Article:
published, I suppose. That said,  Web is hardly a straight retread, and feels very much like a novel in its own right. The opening chapters concerned with the drive to begin anew seem timely given the novel presumably having been written in the wake of the second world war with the rebuilding of England and Harold Wilson's white heat of technology speech, not to mention all those science-fiction authors forever banging on about futurist supermen. Wyndham uses his characters here to voice a certain distrust of the politically left, which might ordinarily bother me, although it's possibly nothing stronger than scepticism concerning the vocally progressive Labour party of the time, and certainly he seems particularly sceptical of the Utopian ideal which leads the main protagonists to the island of Tanakuatua. Given the settlers receiving a thorough kicking from the forces of nature - entailing some fairly engaging debate about evolution and natural selection - the moral would seem to be concerned mainly with human vanity - nothing terribly original, but nicely illustrated nevertheless.

All the same, Web feels like a long short story, or possibly an unfinished draft. The prose is wonderful, but the framework to which it is bolted feels rickety in places. Tanakuatua, as we learn, was initially abandoned following irradiation by nuclear tests conducted elsewhere in the Pacific, a point which is left unexplored - unless it's simply that I've been primed to expect more in that direction by all those Godzilla films. Yet it seems as though the spiders have developed organisational skills due to radioactive mutation - or at least this was how I read it - otherwise, why not just ants, termites, or wasps, or any other invertebrate which is already capable of what the spiders do in this book and which actually exists?; unless spiders were chosen principally as a tried and tested horror trope. Also, the duration of the chapter detailing the history of the island seemed disproportionally large in the context of the rest of the book, suggesting it was written for what should have ultimately been a lengthier text.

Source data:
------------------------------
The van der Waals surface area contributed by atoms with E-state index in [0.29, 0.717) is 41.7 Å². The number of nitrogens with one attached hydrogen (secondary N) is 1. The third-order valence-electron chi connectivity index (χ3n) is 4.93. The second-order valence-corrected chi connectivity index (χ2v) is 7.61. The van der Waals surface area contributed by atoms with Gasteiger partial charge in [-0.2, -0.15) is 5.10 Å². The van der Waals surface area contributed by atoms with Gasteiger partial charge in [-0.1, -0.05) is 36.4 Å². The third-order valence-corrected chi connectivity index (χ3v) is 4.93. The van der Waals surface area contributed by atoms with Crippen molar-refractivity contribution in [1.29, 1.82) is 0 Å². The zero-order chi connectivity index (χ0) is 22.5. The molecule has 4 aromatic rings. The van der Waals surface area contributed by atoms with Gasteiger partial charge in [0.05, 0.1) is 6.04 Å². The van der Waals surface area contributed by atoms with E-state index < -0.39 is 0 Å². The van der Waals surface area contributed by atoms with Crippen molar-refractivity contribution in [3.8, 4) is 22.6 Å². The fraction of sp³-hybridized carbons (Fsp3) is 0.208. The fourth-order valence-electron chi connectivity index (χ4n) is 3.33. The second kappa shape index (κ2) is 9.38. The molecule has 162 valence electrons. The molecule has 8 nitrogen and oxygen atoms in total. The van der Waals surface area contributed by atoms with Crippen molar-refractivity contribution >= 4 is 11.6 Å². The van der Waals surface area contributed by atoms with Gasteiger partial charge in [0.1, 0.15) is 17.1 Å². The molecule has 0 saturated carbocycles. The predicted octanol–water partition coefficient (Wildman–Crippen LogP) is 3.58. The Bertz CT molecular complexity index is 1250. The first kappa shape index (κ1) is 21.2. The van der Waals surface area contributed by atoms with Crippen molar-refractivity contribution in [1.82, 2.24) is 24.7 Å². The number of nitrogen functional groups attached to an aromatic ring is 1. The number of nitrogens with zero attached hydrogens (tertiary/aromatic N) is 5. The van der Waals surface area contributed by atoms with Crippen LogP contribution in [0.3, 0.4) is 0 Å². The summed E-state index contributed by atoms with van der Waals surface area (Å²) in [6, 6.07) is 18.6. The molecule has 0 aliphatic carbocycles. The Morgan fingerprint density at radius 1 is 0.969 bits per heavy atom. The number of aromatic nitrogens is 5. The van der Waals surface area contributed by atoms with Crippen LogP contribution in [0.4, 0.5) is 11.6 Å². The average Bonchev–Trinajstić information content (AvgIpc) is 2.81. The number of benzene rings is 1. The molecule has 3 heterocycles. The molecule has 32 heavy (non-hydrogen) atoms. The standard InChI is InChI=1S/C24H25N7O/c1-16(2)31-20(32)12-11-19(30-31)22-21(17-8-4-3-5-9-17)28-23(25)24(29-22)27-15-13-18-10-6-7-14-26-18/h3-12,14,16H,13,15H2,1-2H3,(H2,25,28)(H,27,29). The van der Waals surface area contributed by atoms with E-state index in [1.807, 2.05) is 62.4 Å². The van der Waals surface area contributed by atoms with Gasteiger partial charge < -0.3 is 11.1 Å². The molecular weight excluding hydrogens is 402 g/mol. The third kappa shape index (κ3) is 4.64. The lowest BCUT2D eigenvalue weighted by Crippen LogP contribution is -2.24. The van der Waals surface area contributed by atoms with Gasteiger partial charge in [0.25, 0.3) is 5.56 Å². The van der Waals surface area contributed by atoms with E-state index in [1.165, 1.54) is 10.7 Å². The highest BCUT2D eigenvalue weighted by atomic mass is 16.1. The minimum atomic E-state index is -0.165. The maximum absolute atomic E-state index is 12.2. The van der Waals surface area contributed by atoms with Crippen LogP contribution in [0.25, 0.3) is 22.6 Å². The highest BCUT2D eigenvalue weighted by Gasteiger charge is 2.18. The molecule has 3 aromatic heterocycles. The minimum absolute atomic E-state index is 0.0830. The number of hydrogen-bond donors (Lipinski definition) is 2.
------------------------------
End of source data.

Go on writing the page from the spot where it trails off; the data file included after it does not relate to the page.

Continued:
Still, I'm not complaining. It's not his best but is still a decent book, and as Wyndham catastrophes go, it's one fuck of a long way from cosy.

Tuesday, 19 July 2016

The Unbeatable Squirrel Girl

Ryan North & Erica Henderson The Unbeatable Squirrel Girl (2015)
I sometimes forget that my comic habit, such as it is, is largely restricted to that which I recall having read as a kid, or which I missed first time around, or which I once had but got rid of during one of my infrequent purges; so in all honesty, my impression of the current state of the art is vague at best, garnered either from news items posted on facebook, or the occasional bewildering stumble around Android's Dungeon in search of something old and familiar. My local comic shop isn't really called Android's Dungeon, but I feel strongly that it should be because it would be preferable to Heroes & Fantasies, which is the actual name.

Modern comics, at least the mainstream stuff, seem to be mostly self-referential superheroes drawn by people who grew up reading either manga or things drawn by Rob Liefeld; and they appear to be aimed squarely at comic book obsessives far more than they were when I was buying the things, back in the old days when everything was better than it is now. I've read a few that were okay, if nothing amazing, and a few that were fucking horrible; and I browsed Before Watchmen in the store and just couldn't see the point at all, but then what do I know?